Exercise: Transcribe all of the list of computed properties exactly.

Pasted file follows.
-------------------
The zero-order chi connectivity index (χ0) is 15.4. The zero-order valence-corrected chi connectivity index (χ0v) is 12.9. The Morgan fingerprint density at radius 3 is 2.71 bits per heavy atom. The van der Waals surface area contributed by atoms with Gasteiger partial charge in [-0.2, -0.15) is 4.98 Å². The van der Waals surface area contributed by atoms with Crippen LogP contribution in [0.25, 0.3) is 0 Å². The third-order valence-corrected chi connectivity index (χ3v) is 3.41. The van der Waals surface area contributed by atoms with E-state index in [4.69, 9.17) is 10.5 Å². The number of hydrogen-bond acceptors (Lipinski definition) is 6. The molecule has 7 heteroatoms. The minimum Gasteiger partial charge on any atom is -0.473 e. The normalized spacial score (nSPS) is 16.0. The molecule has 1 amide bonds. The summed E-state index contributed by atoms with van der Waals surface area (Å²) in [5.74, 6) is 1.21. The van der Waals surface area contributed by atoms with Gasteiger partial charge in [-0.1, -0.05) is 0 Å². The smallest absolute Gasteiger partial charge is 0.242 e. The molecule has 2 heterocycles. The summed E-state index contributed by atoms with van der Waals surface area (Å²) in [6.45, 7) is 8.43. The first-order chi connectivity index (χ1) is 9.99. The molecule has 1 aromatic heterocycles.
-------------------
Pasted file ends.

The zero-order chi connectivity index (χ0) is 15.4. The zero-order valence-corrected chi connectivity index (χ0v) is 12.9. The Morgan fingerprint density at radius 3 is 2.71 bits per heavy atom. The van der Waals surface area contributed by atoms with Gasteiger partial charge in [-0.2, -0.15) is 4.98 Å². The van der Waals surface area contributed by atoms with Crippen LogP contribution in [0.25, 0.3) is 0 Å². The third-order valence-corrected chi connectivity index (χ3v) is 3.41. The van der Waals surface area contributed by atoms with E-state index in [4.69, 9.17) is 10.5 Å². The number of hydrogen-bond acceptors (Lipinski definition) is 6. The molecule has 7 heteroatoms. The minimum Gasteiger partial charge on any atom is -0.473 e. The normalized spacial score (nSPS) is 16.0. The molecule has 1 amide bonds. The summed E-state index contributed by atoms with van der Waals surface area (Å²) in [5.74, 6) is 1.21. The van der Waals surface area contributed by atoms with Gasteiger partial charge in [-0.1, -0.05) is 0 Å². The smallest absolute Gasteiger partial charge is 0.242 e. The molecule has 2 heterocycles. The summed E-state index contributed by atoms with van der Waals surface area (Å²) in [6.45, 7) is 8.43. The first-order chi connectivity index (χ1) is 9.99. The molecule has 1 aromatic heterocycles.